Leaving behind a career in marketing, Samuel March enrolled on the GDL at our Moorgate campus in 2018 and will head back in September 2019 to study his BPC. With 37% of working British adults saying their job is not making a meaningful contribution to the world it’s unsurprising that many look to the law when searching for a fulfilling career change.
By Editorial Team. 15 July 2019.
We caught up with Sam to discuss his career change from marketing to studying law, and the five best books about law aspiring legal students should be reading to prepare themselves for the journey ahead.
Quitting my old job to retrain as a lawyer has been an incredible journey. Law is the most engaging subject I have studied, but it’s a daunting field to step into. When I first enrolled on the GDL I had never read a judgement and didn’t know what a “pupillage” was (if you’re still at that stage and looking to do your BPTC, get to grips with Bar-related terminology now).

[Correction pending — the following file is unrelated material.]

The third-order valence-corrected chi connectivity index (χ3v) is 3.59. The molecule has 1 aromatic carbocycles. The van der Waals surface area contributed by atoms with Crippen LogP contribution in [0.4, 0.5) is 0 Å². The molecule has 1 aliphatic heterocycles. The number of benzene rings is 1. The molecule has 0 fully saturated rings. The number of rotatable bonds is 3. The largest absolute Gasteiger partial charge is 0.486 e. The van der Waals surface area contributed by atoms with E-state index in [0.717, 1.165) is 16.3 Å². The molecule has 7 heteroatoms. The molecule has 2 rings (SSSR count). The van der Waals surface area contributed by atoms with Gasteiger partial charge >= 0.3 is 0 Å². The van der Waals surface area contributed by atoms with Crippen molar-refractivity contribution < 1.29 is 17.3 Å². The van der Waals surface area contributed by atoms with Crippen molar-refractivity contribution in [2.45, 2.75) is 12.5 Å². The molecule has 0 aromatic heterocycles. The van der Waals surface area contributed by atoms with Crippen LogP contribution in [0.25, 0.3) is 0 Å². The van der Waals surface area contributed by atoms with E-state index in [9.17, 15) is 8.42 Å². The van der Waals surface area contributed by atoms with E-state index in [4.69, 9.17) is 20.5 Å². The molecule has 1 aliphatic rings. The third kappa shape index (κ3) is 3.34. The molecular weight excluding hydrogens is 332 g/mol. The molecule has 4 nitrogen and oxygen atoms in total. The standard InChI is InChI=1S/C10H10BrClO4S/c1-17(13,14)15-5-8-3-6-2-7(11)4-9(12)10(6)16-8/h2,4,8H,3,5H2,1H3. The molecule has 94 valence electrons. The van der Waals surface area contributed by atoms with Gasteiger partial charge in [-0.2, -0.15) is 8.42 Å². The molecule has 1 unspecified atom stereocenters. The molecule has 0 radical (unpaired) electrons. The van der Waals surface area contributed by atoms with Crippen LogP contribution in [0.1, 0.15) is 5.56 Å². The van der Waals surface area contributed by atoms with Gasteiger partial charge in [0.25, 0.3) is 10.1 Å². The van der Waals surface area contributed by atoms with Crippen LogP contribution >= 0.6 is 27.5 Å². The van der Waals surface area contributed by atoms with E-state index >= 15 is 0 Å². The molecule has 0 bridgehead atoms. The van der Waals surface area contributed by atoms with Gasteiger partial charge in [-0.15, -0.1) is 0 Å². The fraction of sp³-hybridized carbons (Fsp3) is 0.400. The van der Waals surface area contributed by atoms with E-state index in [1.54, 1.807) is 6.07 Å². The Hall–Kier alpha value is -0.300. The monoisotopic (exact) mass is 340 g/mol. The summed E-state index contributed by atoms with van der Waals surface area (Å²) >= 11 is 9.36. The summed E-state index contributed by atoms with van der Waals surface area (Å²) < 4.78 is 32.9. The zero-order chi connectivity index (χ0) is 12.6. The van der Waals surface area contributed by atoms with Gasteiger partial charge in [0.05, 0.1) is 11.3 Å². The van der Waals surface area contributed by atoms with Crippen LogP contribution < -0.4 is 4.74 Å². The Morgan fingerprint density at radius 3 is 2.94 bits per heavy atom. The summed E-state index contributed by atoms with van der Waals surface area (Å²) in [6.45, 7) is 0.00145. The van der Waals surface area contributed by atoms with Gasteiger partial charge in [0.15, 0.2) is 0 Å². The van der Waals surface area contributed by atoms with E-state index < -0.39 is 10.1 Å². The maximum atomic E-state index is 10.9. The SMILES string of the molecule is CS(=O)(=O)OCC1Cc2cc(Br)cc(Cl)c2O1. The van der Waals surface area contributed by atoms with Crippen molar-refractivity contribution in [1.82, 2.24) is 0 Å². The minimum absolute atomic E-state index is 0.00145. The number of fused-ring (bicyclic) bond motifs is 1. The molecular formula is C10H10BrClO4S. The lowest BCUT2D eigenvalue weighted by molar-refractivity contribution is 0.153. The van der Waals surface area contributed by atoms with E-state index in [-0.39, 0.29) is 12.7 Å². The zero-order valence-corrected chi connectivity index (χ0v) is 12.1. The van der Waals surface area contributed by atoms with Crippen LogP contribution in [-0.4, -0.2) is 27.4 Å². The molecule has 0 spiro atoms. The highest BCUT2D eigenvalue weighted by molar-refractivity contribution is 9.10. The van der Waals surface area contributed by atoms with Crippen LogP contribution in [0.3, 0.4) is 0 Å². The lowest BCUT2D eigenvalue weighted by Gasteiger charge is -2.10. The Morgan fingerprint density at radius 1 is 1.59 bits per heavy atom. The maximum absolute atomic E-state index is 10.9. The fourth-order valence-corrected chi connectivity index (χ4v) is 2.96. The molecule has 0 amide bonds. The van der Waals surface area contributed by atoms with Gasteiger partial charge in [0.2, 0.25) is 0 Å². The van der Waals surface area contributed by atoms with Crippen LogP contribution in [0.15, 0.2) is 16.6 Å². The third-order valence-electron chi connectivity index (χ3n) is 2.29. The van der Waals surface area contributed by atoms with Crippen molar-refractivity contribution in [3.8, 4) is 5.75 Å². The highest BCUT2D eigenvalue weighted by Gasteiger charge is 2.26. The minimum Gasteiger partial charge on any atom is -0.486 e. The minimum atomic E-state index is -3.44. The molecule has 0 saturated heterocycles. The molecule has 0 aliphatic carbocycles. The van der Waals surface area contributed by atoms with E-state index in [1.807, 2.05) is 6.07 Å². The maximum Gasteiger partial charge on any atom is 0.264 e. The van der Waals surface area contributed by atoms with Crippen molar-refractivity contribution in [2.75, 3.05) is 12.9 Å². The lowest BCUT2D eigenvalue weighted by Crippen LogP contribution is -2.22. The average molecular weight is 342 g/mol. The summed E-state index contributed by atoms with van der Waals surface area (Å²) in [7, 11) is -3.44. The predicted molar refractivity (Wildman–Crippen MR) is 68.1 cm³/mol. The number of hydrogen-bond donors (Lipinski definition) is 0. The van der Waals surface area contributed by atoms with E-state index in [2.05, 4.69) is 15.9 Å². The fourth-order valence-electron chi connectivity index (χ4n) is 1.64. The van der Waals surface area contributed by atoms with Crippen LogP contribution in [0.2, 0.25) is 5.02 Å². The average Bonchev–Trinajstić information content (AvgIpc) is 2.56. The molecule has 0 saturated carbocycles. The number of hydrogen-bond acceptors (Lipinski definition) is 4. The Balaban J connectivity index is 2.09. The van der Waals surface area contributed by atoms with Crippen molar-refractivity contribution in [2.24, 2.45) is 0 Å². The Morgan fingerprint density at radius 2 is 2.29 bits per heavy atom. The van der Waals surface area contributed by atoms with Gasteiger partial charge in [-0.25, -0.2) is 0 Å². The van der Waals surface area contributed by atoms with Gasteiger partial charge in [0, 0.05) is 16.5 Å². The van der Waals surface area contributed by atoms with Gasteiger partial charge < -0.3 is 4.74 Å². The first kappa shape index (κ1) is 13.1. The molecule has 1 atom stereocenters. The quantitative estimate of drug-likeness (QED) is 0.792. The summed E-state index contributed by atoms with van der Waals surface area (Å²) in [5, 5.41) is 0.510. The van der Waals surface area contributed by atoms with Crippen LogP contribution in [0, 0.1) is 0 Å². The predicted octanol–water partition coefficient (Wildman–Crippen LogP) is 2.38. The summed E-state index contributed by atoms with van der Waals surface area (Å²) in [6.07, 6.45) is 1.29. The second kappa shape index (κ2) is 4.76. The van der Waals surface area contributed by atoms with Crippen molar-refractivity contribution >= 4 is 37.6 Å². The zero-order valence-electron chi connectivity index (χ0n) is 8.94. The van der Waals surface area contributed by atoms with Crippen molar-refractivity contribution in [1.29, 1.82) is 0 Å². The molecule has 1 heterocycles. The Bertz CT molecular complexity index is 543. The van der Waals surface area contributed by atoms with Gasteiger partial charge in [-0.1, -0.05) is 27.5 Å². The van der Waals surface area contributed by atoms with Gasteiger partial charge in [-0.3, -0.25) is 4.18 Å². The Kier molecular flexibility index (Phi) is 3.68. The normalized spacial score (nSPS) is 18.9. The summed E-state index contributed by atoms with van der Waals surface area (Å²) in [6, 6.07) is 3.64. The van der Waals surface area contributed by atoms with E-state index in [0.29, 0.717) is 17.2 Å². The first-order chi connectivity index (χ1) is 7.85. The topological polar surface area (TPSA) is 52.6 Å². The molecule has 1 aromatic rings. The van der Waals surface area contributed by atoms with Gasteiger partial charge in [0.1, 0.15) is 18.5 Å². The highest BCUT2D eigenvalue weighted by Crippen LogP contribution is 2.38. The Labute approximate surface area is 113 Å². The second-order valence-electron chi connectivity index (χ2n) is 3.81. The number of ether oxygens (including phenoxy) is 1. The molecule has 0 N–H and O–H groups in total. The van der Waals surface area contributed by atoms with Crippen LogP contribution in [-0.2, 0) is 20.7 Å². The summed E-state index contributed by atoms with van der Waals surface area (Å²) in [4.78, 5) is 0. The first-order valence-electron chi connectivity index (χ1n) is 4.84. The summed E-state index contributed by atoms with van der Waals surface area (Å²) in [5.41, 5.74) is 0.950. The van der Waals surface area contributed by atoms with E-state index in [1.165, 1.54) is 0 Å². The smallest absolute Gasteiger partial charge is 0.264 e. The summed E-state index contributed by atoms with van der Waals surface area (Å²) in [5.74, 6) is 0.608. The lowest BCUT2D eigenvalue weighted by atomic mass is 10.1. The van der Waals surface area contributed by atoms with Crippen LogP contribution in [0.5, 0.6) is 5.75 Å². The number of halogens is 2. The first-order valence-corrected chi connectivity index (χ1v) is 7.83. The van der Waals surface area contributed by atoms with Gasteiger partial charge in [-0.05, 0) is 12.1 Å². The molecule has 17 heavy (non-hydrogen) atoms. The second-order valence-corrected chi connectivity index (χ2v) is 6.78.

The GDL is hard work; you have 9 months to cover the core areas of law. It’s a whirlwind of textbooks, lectures, workshops, essays, revision and exams. If you have your hopes set on securing a training contract or pupillage early, then you’ll also be expected to fit in work placements, court visits, networking, volunteering, paralegal work, scholarship applications, competitions, publications and ultimately pupillage (or training contract) applications. I will cover course and exam tips and extra-curricular requirements in later posts.
Time flies by once the course starts, so come prepared. Everything you strictly need to know for the exams will be clearly explained in your textbooks, but you won’t get these until you start the course. In the meantime, here are five easily readable and enjoyable books that will introduce you to the skills you need, the content you’ll study, the career you’re embarking on, and why it all matters. If you’re thinking of starting the course in September, pack these for your summer holidays.
Letters to a Law Student - Nicholas J McBride